Council’s development company Homes for Lambeth says it will end its relationship with of lobbyists following pressure from Green councillors
Lambeth Council has said that it’s development arm Homes for Lambeth will be “concluding” its commission of Thorncliffe Communications, with a different company taking on its consultation work.
It comes after pressure from Green Party councillors to drop Thorncliffe after it was embroiled in the scandal involving Housing Secretary Robert Jenrick and the concerns expressed by residents over its methods.
Having commissioned the professional lobbyists to carry out “community engagement”, Homes for Lambeth has accelerated its controversial scheme of estate demolition, leaving those affected by the council’s plans for their homes in the dark.
The community consultation arm of Thorncliffe - “Your Shout” - measured consultation success during lockdown against the number of IP addresses logging on to their presentations. No two-way interaction with the public was possible. As a result, occupants of Central Hill, Cressingham Gardens, Hydethorpe Road and Angell Town, to name a few, have been unable to successfully voice their concerns.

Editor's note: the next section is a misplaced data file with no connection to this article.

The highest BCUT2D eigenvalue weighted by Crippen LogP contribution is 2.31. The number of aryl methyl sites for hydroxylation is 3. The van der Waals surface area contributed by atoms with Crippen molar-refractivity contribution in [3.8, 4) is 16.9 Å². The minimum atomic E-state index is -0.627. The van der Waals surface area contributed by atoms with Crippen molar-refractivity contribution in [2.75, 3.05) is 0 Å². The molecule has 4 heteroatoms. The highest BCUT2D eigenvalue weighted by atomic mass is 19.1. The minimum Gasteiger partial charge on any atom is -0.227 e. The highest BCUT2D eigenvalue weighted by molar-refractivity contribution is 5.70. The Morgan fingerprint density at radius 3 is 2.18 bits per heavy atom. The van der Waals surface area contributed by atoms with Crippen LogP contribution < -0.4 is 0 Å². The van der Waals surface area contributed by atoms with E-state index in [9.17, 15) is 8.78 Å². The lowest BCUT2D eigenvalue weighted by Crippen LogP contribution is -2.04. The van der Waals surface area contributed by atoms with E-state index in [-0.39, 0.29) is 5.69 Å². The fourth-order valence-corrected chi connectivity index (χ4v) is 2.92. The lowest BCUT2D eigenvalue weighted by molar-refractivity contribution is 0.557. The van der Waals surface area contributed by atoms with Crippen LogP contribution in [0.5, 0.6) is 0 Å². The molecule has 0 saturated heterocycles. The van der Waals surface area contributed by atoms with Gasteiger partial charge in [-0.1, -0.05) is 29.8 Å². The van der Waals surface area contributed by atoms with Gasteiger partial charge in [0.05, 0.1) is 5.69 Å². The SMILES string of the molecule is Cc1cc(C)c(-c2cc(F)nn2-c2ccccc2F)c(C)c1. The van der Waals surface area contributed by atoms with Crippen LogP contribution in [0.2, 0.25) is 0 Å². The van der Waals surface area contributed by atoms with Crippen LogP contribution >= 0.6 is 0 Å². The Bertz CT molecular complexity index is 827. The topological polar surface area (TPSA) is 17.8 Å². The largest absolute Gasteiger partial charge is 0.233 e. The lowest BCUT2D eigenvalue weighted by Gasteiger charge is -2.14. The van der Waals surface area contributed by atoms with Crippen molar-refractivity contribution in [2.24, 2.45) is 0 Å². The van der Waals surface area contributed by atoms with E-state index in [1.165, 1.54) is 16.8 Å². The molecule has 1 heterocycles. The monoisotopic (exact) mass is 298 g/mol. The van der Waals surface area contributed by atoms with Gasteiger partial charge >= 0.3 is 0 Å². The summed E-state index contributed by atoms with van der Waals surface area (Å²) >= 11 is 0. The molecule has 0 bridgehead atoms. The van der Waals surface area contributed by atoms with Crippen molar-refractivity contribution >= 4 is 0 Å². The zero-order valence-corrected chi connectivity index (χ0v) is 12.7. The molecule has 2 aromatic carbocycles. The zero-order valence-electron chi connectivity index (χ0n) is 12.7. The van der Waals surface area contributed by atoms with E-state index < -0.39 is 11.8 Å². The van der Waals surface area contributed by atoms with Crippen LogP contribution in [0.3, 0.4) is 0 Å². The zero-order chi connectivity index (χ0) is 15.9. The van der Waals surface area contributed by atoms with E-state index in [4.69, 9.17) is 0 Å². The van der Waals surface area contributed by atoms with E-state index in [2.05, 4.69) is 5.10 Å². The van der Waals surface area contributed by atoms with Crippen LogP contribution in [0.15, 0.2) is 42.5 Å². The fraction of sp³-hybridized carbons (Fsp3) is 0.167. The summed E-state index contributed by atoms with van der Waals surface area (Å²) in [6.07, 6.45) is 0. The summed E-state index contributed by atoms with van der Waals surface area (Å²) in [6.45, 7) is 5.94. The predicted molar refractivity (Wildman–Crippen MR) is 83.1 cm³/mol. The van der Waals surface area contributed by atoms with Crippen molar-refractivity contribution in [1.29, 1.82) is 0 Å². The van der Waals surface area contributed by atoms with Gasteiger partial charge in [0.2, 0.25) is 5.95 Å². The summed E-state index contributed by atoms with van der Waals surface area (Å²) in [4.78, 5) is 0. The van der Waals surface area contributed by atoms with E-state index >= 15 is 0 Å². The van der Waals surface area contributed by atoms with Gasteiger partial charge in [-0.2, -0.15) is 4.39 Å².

In an attempt to raise the alarm, Green Group Councillors submitted an emergency motion to full council in July. (1) It called on council to sever ties with Thorncliffe Communications and ensure new and independent consultations for residents on all regeneration estates. The motion was rejected.
Despite Thorncliffe describing themselves as “political and community consultation experts” (2), the firm has been responsible for several devastating planning approvals across London, also exposed for involvement in the scandal with Housing Secretary Robert Jenrick, who faced calls to resign earlier this year.
Green Party councillor Jonathan Bartley said: “This is a victory for residents but a reevaluation of the council’s ties to this professional lobbyist should have taken place months ago.”
“Continued use of a company with such as this also poses serious reputational risks to the council; not only is it contrary to the council’s responsible procurement policy, but also to its professed ethos and values.”